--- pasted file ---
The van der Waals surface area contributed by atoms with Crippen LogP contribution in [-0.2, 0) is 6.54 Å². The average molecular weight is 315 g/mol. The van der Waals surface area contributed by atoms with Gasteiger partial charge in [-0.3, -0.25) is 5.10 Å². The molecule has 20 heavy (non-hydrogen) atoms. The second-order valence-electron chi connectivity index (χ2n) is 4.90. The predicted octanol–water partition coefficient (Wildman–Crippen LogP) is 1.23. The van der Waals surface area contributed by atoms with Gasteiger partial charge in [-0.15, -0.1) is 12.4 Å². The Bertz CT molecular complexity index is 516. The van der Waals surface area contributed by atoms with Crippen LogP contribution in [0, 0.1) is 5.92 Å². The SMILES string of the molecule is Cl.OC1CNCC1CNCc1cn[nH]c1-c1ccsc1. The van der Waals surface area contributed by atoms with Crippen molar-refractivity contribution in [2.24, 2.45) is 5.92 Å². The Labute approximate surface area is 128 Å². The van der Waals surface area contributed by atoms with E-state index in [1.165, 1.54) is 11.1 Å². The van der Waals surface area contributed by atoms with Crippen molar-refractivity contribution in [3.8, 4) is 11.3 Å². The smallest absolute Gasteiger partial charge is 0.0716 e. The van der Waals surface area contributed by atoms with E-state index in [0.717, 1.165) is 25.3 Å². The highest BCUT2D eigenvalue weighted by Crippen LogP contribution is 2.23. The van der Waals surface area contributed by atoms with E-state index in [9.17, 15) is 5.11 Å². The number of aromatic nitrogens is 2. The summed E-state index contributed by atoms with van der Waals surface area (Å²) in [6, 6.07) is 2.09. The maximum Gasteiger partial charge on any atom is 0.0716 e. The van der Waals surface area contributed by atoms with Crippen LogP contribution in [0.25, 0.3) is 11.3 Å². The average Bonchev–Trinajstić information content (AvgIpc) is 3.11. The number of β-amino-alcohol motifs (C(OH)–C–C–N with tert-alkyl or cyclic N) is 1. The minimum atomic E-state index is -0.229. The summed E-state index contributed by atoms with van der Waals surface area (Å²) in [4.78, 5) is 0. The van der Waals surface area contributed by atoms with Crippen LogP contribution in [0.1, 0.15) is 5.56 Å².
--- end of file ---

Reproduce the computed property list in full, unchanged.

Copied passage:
The van der Waals surface area contributed by atoms with Crippen LogP contribution in [-0.2, 0) is 6.54 Å². The average molecular weight is 315 g/mol. The van der Waals surface area contributed by atoms with Gasteiger partial charge in [-0.3, -0.25) is 5.10 Å². The molecule has 20 heavy (non-hydrogen) atoms. The second-order valence-electron chi connectivity index (χ2n) is 4.90. The predicted octanol–water partition coefficient (Wildman–Crippen LogP) is 1.23. The van der Waals surface area contributed by atoms with Gasteiger partial charge in [-0.15, -0.1) is 12.4 Å². The Bertz CT molecular complexity index is 516. The van der Waals surface area contributed by atoms with Crippen LogP contribution in [0, 0.1) is 5.92 Å². The SMILES string of the molecule is Cl.OC1CNCC1CNCc1cn[nH]c1-c1ccsc1. The van der Waals surface area contributed by atoms with Crippen molar-refractivity contribution in [2.24, 2.45) is 5.92 Å². The Labute approximate surface area is 128 Å². The van der Waals surface area contributed by atoms with E-state index in [1.165, 1.54) is 11.1 Å². The van der Waals surface area contributed by atoms with Crippen molar-refractivity contribution in [3.8, 4) is 11.3 Å². The smallest absolute Gasteiger partial charge is 0.0716 e. The van der Waals surface area contributed by atoms with E-state index in [0.717, 1.165) is 25.3 Å². The highest BCUT2D eigenvalue weighted by Crippen LogP contribution is 2.23. The van der Waals surface area contributed by atoms with E-state index in [9.17, 15) is 5.11 Å². The number of aromatic nitrogens is 2. The summed E-state index contributed by atoms with van der Waals surface area (Å²) in [6, 6.07) is 2.09. The maximum Gasteiger partial charge on any atom is 0.0716 e. The van der Waals surface area contributed by atoms with Crippen LogP contribution in [0.25, 0.3) is 11.3 Å². The average Bonchev–Trinajstić information content (AvgIpc) is 3.11. The number of β-amino-alcohol motifs (C(OH)–C–C–N with tert-alkyl or cyclic N) is 1. The minimum atomic E-state index is -0.229. The summed E-state index contributed by atoms with van der Waals surface area (Å²) in [4.78, 5) is 0. The van der Waals surface area contributed by atoms with Crippen LogP contribution in [0.1, 0.15) is 5.56 Å².